In Los Angeles, Biogen also presented new clinical data on BIIB054, a monoclonal antibody that binds pathological, aggregated α-synuclein. Miroslaw Brys said that BIIB054 is approximately 400 times more selective for aggregated α-synuclein than for the monomeric form of the protein. At the AD/PD conference in Vienna, Biogen reported on the safety, tolerability, and pharmacokinetics of BIIB054 in healthy volunteers (May 2017 conference news). At AAN, Brys presented the first results of a cohort with Parkinson’s disease (PD) patients in the same Phase 1 clinical trial.
Thirteen men and five women with early PD, aged 47–75, received a single intravenous dose of either 0, 15, or 45 mg/kg of BIIB054. Nine were on no PD medication, five were on levodopa, two on rasagiline, and two on both rasagiline and levodopa. Over the next 16 weeks, participants underwent clinical assessments, two MRI scans, and had blood and cerebrospinal fluid (CSF) drawn to track BIIB054 levels and immune response to the antibody.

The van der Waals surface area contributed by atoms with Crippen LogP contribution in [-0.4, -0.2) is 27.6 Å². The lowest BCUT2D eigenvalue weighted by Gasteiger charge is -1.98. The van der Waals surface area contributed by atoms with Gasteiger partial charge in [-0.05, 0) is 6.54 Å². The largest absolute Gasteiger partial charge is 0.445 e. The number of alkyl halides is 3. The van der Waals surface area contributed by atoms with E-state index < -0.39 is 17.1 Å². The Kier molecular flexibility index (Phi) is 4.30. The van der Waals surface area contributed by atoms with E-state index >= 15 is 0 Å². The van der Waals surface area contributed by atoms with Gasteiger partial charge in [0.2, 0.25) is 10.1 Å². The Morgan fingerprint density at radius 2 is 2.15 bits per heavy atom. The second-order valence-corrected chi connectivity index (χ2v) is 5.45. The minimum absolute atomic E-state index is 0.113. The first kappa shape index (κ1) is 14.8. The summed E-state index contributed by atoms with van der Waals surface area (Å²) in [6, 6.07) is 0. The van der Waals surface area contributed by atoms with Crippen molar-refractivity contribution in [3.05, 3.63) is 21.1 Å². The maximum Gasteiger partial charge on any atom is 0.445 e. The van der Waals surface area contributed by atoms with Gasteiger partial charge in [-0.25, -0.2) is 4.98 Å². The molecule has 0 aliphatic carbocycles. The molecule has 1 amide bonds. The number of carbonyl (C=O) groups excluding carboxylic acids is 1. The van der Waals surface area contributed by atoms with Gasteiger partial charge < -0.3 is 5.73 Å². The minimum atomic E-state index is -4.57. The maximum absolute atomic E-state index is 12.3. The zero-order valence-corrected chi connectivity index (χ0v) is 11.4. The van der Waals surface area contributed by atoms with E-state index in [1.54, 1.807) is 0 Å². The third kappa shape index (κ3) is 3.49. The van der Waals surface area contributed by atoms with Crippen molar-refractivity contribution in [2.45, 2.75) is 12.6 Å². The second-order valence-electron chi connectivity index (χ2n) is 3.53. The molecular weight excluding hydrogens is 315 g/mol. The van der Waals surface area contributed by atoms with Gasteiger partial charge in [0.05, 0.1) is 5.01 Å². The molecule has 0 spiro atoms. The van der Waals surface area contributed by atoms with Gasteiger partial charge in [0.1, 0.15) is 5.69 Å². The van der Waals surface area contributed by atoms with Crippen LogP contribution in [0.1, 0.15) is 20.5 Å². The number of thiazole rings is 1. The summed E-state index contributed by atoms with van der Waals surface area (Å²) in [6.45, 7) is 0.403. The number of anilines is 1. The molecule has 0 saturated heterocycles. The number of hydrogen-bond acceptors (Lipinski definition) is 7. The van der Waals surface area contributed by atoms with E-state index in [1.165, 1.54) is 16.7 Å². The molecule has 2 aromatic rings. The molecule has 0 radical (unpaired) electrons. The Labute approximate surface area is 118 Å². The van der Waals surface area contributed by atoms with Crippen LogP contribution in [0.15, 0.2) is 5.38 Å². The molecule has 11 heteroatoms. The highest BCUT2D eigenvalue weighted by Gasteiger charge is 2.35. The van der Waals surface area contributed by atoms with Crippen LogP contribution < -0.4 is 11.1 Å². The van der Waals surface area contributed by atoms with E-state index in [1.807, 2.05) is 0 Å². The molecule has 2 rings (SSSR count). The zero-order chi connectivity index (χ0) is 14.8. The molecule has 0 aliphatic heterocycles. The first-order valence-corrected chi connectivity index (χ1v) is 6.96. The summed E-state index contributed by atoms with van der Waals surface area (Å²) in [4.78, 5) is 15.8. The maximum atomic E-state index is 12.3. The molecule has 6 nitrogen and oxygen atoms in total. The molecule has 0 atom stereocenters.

Brys reported that the pharmacokinetics of the antibody in patients were similar to those in healthy volunteers—it had a 33-day half-life in serum, reached a plasma concentration approximately threefold higher in the high- than in the low-dose group, while only 0.4 and 0.3 percent found its way into the CSF in the high- and low-dose groups, respectively. None of the patients developed anti-BIIB054 antibodies.
Brys said that as in healthy volunteers, BIIB054 formed complexes with α-synuclein in plasma. That both doses formed similar amounts of complex suggested near-complete saturation of blood synuclein with antibody. Attendees wondered why the antibody bound so much plasma synuclein if its affinity for monomers was so low. Brys explained that, although BIIB054 is more selective for aggregated than soluble α-synuclein, at high doses it is expected to bind the soluble form. Brys said there were no serious adverse events, and no obvious worsening of PD symptoms in either placebo or treatment arms during this short trial. The SPARK Phase 2 study of BIIB054 is enrolling now.—Marina Chicurel